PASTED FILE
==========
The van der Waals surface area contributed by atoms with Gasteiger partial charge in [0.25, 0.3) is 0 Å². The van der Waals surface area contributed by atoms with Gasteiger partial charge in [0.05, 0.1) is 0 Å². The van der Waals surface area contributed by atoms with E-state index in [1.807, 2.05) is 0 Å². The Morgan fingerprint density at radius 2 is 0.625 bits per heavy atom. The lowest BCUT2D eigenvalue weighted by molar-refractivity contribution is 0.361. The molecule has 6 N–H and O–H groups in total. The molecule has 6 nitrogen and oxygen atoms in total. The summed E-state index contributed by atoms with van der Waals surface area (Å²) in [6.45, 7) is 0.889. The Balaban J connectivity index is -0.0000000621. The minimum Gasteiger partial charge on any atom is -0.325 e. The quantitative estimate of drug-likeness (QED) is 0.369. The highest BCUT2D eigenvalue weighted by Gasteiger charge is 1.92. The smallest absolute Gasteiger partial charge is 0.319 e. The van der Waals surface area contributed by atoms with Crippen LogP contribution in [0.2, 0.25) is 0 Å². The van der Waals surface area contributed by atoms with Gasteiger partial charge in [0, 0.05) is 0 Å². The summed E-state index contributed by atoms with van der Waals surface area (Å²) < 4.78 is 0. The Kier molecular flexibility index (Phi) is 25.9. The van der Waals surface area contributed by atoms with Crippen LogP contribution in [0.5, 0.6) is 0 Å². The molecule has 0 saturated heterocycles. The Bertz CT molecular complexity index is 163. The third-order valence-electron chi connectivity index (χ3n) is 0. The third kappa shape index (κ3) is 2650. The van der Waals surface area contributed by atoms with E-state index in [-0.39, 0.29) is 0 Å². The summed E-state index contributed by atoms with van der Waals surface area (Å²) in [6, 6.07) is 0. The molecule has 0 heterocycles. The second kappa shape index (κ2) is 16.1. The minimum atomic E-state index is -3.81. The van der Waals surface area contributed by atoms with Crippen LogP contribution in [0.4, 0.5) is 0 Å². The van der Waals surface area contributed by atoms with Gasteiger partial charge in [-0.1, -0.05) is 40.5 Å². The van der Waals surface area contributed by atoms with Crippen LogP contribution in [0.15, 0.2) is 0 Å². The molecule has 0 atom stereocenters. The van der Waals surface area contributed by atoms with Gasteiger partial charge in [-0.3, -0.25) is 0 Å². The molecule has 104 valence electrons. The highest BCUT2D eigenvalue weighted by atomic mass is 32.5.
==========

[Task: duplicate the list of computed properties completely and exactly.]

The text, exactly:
The van der Waals surface area contributed by atoms with Gasteiger partial charge in [0.25, 0.3) is 0 Å². The van der Waals surface area contributed by atoms with Gasteiger partial charge in [0.05, 0.1) is 0 Å². The van der Waals surface area contributed by atoms with E-state index in [1.807, 2.05) is 0 Å². The Morgan fingerprint density at radius 2 is 0.625 bits per heavy atom. The lowest BCUT2D eigenvalue weighted by molar-refractivity contribution is 0.361. The molecule has 6 N–H and O–H groups in total. The molecule has 6 nitrogen and oxygen atoms in total. The summed E-state index contributed by atoms with van der Waals surface area (Å²) in [6.45, 7) is 0.889. The Balaban J connectivity index is -0.0000000621. The minimum Gasteiger partial charge on any atom is -0.325 e. The quantitative estimate of drug-likeness (QED) is 0.369. The highest BCUT2D eigenvalue weighted by Gasteiger charge is 1.92. The smallest absolute Gasteiger partial charge is 0.319 e. The van der Waals surface area contributed by atoms with Crippen LogP contribution in [0.2, 0.25) is 0 Å². The van der Waals surface area contributed by atoms with Gasteiger partial charge in [0, 0.05) is 0 Å². The summed E-state index contributed by atoms with van der Waals surface area (Å²) < 4.78 is 0. The Kier molecular flexibility index (Phi) is 25.9. The van der Waals surface area contributed by atoms with Crippen LogP contribution in [0.5, 0.6) is 0 Å². The molecule has 0 saturated heterocycles. The Bertz CT molecular complexity index is 163. The third-order valence-electron chi connectivity index (χ3n) is 0. The third kappa shape index (κ3) is 2650. The van der Waals surface area contributed by atoms with E-state index in [-0.39, 0.29) is 0 Å². The summed E-state index contributed by atoms with van der Waals surface area (Å²) in [6, 6.07) is 0. The molecule has 0 heterocycles. The second kappa shape index (κ2) is 16.1. The minimum atomic E-state index is -3.81. The van der Waals surface area contributed by atoms with Crippen LogP contribution in [0.4, 0.5) is 0 Å². The van der Waals surface area contributed by atoms with Gasteiger partial charge in [-0.1, -0.05) is 40.5 Å². The van der Waals surface area contributed by atoms with Crippen LogP contribution in [0.15, 0.2) is 0 Å². The molecule has 0 atom stereocenters. The van der Waals surface area contributed by atoms with Gasteiger partial charge in [-0.3, -0.25) is 0 Å². The molecule has 104 valence electrons. The highest BCUT2D eigenvalue weighted by atomic mass is 32.5.